Crisis Management Best Practice

The unyielding spotlight of media attention requires organizations to respond quickly and effectively.  Along with traditional public media, the explosion of new social media channels complicates how organizations respond to a crisis.  Your CMP should include:

Executive Leadership.  In any crisis, leadership is essential.  That doesn’t mean the CEO must always lead the response or be the public spokesman.  Not all crises are equal.  A crisis of global significance, such as what’s facing BP, requires leadership from the very top.  The type and level of crisis will determine response.

Organizational Identity:  One of the most challenging issues in effective crisis management is protecting organizational reputation.  When a crisis occurs, everyone within the organization must understand the potential impact to the organization’s identity in the minds of the public.  Everything that is said, done, or not said/done, creates a public impression.

Coordinate and Connect:  The CMP should define how departments within an organization respond to a given crisis.  Each team has a role to play.  Stay connected.  When in doubt, pick up the phone.  Practice drills are the time to establish relationships, not during a crisis.

React Quickly:  In a connected world moving at “Twitter speed,” act quickly.  The public reaction to Toyota’s recent problems was exacerbated by their slow response to a growing list of problems.  The public can accept updates and clarifications, but delays always send the wrong message.

Communicate Constantly:  The nature of a crisis will determine how communication should be handled, and the channels to be used.  The old stand-by, the news release, is only one tactical element of a crisis management plan – and no longer the most effective.  Traditional media, along with social media channels, should be part of the plan to reach both employees and the public.  Web communication can be a vital link.  When other communication channels fail, the web is often the most accessible.

Direct Involvement:  Never underestimate the value of a physical presence.  Nothing will reassure customers, or the public, more than direct communication.  How much more effective would BP, and the Obama Administration, have been had they been present, on the ground in the gulf region as quickly as possible?  Employees with direct customer contact can be a critical component in restoring confidence during a crisis.

Language is Critical:  Spokespeople must be trained and sensitive to balancing legal and economic language against the public’s need for emotional and empathic expressions in all public statements.  This is always a fine line and a source of potential conflict between an organization’s legal department and others on the broader crisis management team.  Executive leadership is essential in communicating a message that strikes a balance between an organization’s legitimate concerns and the needs of the public.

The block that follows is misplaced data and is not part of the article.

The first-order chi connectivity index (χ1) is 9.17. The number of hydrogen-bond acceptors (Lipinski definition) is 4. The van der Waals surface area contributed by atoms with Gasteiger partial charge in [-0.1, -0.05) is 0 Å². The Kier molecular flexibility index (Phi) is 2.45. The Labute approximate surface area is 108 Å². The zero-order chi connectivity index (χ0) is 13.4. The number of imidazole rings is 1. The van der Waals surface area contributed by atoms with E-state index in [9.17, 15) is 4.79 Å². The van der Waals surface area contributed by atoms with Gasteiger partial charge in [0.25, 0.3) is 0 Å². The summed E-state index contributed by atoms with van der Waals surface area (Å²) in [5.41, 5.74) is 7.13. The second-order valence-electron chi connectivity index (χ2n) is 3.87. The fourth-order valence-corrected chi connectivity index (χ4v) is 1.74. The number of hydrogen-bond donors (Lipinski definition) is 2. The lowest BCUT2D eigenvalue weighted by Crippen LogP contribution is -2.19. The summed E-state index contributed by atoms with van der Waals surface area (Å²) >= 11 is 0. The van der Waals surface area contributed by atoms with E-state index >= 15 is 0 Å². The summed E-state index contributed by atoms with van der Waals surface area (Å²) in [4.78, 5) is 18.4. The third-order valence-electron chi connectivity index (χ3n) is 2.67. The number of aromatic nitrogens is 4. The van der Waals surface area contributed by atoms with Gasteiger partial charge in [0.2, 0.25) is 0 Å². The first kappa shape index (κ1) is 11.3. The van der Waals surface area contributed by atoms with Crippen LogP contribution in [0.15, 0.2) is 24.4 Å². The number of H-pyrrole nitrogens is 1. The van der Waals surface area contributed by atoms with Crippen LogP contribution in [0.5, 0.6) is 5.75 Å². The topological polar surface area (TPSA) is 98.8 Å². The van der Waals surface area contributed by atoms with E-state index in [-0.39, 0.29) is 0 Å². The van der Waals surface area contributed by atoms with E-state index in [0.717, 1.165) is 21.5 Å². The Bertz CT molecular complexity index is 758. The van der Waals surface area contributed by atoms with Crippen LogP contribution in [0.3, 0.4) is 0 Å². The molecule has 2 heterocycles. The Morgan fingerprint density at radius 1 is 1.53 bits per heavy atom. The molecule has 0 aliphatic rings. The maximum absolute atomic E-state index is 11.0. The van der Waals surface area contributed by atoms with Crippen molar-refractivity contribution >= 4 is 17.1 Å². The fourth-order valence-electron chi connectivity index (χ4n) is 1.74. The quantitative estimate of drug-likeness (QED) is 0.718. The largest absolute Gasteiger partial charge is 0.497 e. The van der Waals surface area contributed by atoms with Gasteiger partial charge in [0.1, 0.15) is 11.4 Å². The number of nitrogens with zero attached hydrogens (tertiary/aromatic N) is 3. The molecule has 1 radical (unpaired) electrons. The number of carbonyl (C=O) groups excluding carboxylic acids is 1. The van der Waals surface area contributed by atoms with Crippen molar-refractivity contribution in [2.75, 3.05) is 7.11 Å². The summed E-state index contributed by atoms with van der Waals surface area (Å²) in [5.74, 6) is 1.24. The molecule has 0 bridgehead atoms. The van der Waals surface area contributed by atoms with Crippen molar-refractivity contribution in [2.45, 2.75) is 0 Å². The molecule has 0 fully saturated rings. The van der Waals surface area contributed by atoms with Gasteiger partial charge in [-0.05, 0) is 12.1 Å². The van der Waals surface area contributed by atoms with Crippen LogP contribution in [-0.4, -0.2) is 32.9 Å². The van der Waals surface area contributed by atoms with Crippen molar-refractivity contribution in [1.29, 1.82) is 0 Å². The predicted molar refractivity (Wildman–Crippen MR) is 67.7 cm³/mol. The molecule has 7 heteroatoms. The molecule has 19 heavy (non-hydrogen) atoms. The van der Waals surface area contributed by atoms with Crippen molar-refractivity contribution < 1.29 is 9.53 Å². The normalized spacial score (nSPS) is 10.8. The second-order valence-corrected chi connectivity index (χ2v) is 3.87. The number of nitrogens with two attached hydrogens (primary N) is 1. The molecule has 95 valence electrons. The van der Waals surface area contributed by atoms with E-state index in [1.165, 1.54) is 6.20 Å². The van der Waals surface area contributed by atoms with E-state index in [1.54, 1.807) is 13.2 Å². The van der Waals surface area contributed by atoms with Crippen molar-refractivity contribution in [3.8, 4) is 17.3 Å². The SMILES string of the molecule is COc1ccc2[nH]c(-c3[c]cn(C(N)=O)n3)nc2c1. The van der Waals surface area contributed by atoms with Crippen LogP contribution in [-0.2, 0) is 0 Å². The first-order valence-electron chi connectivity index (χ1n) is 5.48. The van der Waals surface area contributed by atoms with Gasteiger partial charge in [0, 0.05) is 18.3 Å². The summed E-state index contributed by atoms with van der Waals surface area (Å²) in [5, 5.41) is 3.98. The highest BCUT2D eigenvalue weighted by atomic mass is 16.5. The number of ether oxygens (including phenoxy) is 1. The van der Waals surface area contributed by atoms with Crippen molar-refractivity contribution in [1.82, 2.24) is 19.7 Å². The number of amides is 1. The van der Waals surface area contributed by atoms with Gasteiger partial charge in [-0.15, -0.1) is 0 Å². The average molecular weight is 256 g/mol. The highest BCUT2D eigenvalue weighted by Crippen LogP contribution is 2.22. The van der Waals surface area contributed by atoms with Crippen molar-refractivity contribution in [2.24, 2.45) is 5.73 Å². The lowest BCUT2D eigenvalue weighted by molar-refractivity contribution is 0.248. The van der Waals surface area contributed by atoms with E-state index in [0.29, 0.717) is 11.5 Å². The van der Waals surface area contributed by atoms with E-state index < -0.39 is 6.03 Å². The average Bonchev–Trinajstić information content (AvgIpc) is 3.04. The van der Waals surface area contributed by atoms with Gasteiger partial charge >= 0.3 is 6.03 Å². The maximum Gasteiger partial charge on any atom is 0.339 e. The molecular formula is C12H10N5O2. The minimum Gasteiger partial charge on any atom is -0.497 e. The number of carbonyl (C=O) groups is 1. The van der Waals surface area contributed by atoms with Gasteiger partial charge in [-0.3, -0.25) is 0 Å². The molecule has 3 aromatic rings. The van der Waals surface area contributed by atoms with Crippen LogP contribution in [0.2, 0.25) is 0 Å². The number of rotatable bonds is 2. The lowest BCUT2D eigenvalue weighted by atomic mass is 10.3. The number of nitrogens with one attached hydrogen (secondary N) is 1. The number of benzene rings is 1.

Communicate Clearly and Openly:  Monitor news, information, and rumors across all media channels.  Even if the news is grim, communicate honestly and transparently.  You need to be perceived as the most credible source of information concerning a crisis.  Use your website to maintain an open channel of communication and to avoid having spokespeople responding to the same question multiple times.  Address rumors and misinformation as quickly as possible, using all available communication channels – including employees with direct customer contact.

Team Support:  Crisis response can be an incredibly stressful situation.  Some situations may last months or longer.  Make sure those on the front lines are well trained, provided a constant flow of up-to-the-minute information, and supported in every way possible.

There are many examples of organizations that have done an excellent job managing perceptions, and the business, during a time of crisis: Johnson & Johnson, Mattel, and Pepsi to name a few.  In each case the companies responded immediately and with a well-defined plan.  At no time are an organization’s mission and values more challenged, than during a crisis.  When the corporate brand aligns with actual behaviors, trust and goodwill result from shareholders and the public – even in a time of crisis.